April 4, 2017 | Committee on Oversight and Government Reform, National Security Subcommittee
Assessing the Iran Deal
Download the full testimony here.
President Donald Trump promised to “rigorously enforce” the JCPOA, which he has also called “the worst deal ever negotiated.”[ii] While strict enforcement is an important first step, it is insufficient. The JCPOA provides Iran with a patient pathway to nuclear weapons capability. If the United States simply enforces the agreement, Iran will become a threshold nuclear weapons state.
The JCPOA preserved essential elements of the country’s nuclear infrastructure and placed only limited, temporary, and reversible constraints on Iran’s nuclear activities. In exchange, Iran got the complete dismantlement of many of the most effective U.S. and international economic sanctions.
At the heart of the JCPOA is a fatal flaw: Iran does not need to cheat to reach threshold nuclear weapons capabilities. By following the deal, and waiting patiently for key constraints to disappear, Tehran can emerge as a threshold nuclear power with an industrial-size enrichment program; near-zero breakout time; an easier clandestine sneak-out pathway; an advanced long-range ballistic missile program, including intercontinental ballistic missiles; access to advanced heavy weaponry; greater regional dominance; and a more powerful economy increasingly immunized against Western sanctions.
In less than four years under UN Security Council Resolution 2231 in which the JCPOA is embedded, the UN embargo on conventional arms sales will disappear. In less than seven years, the restrictions on ballistic missile development will disappear, too.[iii] From there, Tehran can significantly enhance its military power – as well as the capabilities of its proxies – by acquiring advanced conventional weapons and further expanding its long-range ballistic-missile program to include intercontinental ballistic missiles. No country developing ICBMs has ever not also obtained nuclear weapons.
Under the terms of the JCPOA, Iran’s uranium and plutonium pathways to atomic weapons expand over time, as well. The deal allows for Iran to continue limited testing and ultimately ramp up the testing of even more advanced centrifuges in seven years, and install these machines in its Natanz enrichment facility in nine years from now.[iv] Breakout time – the amount of time needed to enrich one bomb’s worth of fissile material to nuclear grade – drops from one year, where it is now, to months and then just weeks.[v]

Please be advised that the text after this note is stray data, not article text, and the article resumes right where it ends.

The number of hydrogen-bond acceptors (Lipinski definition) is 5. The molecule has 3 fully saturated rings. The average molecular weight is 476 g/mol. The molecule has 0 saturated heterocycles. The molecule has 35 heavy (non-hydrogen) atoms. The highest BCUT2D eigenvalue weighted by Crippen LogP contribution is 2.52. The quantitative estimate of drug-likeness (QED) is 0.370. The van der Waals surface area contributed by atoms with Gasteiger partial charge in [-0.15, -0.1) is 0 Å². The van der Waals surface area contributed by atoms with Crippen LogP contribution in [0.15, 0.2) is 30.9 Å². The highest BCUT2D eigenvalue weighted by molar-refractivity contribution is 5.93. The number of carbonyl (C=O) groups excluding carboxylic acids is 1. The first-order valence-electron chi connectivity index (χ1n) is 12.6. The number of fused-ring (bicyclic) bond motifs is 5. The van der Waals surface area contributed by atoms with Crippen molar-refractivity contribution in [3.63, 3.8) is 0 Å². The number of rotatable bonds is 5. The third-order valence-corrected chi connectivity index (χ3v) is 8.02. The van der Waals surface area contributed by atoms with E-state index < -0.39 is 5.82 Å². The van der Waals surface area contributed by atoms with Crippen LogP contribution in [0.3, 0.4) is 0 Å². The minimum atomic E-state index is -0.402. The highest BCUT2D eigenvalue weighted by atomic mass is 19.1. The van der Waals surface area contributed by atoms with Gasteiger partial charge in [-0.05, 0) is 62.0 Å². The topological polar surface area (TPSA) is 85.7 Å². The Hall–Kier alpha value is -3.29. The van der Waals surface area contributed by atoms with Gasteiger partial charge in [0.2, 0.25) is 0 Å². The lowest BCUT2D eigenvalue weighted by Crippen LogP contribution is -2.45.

In less than 15 years, the majority of restrictions on vital components of a military-nuclear program vanish. This includes bans on uranium enrichment above 3.67 percent purity and the stockpiling of low-enriched uranium.[vi] At that time, Iran can restart its uranium enrichment in the Fordow nuclear facility – a previously secret nuclear site buried under a mountain that is believed to be impenetrable to U.S. military strikes. Moreover, Iran can build an unlimited number of other advanced centrifuge-powered enrichment facilities just like Fordow.[vii] Iran can deploy an unlimited number of advanced centrifuges in these facilities. They are more efficient than Iran’s basic models, can enrich uranium to weapons-grade faster thereby requiring a fewer number of machines, and can be housed in smaller, harder-to-detect facilities. While building clandestine facilities and diverting uranium to these sites would be a JCPOA violation, the leaders in Iran know that the challenge of monitoring and inspecting such a massive nuclear program on a territory more than twice the size of Texas will be a formidable challenge for the IAEA and Western intelligence services.
[i] Eric Cortellessa, “In call with Riyadh, Trump vows to ‘rigorously enforce’ Iran deal,” The Times of Israel, January 30, 2017. (http://www.timesofisrael.com/in-call-with-riyadh-trump-commits-to-rigorously-enforce-iran-deal/)
[ii] “Trump administration pledges ‘great strictness’ on Iran nuclear deal,” Reuters, March 7, 2017. (http://www.reuters.com/article/us-iran-nuclear-idUSKBN16E2GZ)
[iii] Joint Comprehensive Plan of Action, Vienna, July 14, 2015, Annex V – Implementation Plan. (http://eeas.europa.eu/statements-eeas/docs/iran_agreement/annex_5_implementation_plan_en.pdf); United Nations Security Council, Resolution 2231, July 20, 2015, Annex B, paragraphs 3 and 5. (http://www.un.org/en/ga/search/view_doc.asp?symbol=S/RES/2231(2015))
[iv] Joint Comprehensive Plan of Action, Vienna, July 14, 2015, Annex I – Nuclear-related measures, paragraphs 27, 37-38, and 53. (http://collections.internetmemory.org/haeu/20160313172652/http://eeas.europa.eu/statements-eeas/docs/iran_agreement/annex_1_nuclear_related_commitments_en.pdf)
[v] Olli Heinonen, “Iran’s Breakout Time Drops Below Administration Benchmarks,” Foundation for Defense of Democracies, July 29, 2016. (http://www.defenddemocracy.org/media-hit/olli-heinonen1-irans-breakout-time-drops-below-administration-benchmarks/); David Albright, Houston Wood, and Andrea Stricker, “Breakout Timelines Under the Joint Comprehensive Plan of Action,” The Institute for Science and International Security, August 18, 2015. (http://isis-online.org/uploads/isis-reports/documents/Iranian_Breakout_Timelines_and_Issues_18Aug2015_final.pdf)
[vi] Joint Comprehensive Plan of Action, Vienna, July 14, 2015, Annex I – Nuclear-related measures, paragraphs 28 and 56. (http://collections.internetmemory.org/haeu/20160313172652/http://eeas.europa.eu/statements-eeas/docs/iran_agreement/annex_1_nuclear_related_commitments_en.pdf)
[vii] Joint Comprehensive Plan of Action, Vienna, July 14, 2015, Annex I – Nuclear-related measures, paragraph 31. (http://collections.internetmemory.org/haeu/20160313172652/http://eeas.europa.eu/statements-eeas/docs/iran_agreement/annex_1_nuclear_related_commitments_en.pdf)